University Of Tasmania

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Pharmacological PDGFRβ inhibitors imatinib and sunitinib cause human brain pericyte death in vitro

Capillary pericytes have numerous functions important for tissue maintenance. Changes in pericyte function are implicated in diseases such as cancer, where pericyte-mediated angiogenesis contributes to the blood supply that tumors use to survive. Some anti-cancer agents, like imatinib, target platelet-derived growth factor receptor-beta (PDGFRβ). Healthy pericytes rely on PDGFRβ phosphorylation for their survival. Therefore, we hypothesised that pharmacological agents that block PDGFRβ phosphorylation could be used to kill pericytes. We treated human brain vascular pericytes, which express PDGFRβ, with three receptor tyrosine kinase inhibitors: imatinib, sunitinib and orantinib. Imatinib and sunitinib, but not orantinib, inhibited PDGFRβ phosphorylation in pericytes. Imatinib and sunitinib also reduced viability, prevented proliferation, and induced death, while orantinib only blocked pericyte proliferation. Overall, we found that receptor tyrosine kinase inhibitors that block PDGFRβ phosphorylation cause healthy pericytes to die in vitro. While useful in cancer to limit tumor growth, these agents could impair healthy brain pericyte survival and impact brain function.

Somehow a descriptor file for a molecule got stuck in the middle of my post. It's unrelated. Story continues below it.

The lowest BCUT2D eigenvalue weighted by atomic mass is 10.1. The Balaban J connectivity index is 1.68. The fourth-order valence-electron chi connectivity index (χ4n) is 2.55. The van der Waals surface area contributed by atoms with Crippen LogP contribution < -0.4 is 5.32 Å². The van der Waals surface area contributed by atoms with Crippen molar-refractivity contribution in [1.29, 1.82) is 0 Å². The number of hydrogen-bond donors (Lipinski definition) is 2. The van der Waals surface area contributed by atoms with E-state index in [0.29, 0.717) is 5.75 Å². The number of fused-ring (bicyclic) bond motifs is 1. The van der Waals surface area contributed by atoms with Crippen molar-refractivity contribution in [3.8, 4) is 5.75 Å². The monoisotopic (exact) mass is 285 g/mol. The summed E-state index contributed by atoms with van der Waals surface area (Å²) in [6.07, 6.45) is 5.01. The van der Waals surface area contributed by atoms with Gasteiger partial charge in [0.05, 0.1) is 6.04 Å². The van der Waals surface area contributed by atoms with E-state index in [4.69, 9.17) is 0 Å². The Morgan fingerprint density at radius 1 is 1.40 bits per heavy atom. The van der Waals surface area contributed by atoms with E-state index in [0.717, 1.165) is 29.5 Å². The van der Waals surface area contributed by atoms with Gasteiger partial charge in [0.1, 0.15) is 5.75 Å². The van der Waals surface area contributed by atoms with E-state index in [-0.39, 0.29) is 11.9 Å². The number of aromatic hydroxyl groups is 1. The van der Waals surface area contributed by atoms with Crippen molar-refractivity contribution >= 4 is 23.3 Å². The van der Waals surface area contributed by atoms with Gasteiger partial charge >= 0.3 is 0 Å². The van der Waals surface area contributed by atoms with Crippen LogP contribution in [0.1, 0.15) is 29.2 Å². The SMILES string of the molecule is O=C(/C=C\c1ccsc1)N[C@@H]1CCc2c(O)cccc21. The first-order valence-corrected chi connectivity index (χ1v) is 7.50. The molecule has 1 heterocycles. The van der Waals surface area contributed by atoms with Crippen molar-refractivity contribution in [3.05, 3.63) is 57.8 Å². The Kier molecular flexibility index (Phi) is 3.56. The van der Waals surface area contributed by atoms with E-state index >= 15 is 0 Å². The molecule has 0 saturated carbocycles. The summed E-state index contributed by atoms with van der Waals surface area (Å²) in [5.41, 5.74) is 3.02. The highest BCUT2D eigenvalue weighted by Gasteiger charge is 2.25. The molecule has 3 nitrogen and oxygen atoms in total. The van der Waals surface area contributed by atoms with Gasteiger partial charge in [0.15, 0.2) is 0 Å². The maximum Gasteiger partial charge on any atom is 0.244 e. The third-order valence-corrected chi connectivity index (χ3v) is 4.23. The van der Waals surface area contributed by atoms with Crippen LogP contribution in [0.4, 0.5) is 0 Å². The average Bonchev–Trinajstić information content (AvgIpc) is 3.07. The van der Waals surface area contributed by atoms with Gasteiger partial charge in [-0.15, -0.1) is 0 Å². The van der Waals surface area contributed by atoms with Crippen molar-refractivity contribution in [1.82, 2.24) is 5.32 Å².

Rebecca L Cooper Medical Research Foundation


Publication title

Toxicology and Applied Pharmacology








Tasmanian School of Medicine


Academic Press Inc Elsevier Science

Place of publication

525 B St, Ste 1900, San Diego, USA, Ca, 92101-4495

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© 2022 Elsevier Inc. All rights reserved.

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Socio-economic Objectives

Treatment of human diseases and conditions; Expanding knowledge in the biomedical and clinical sciences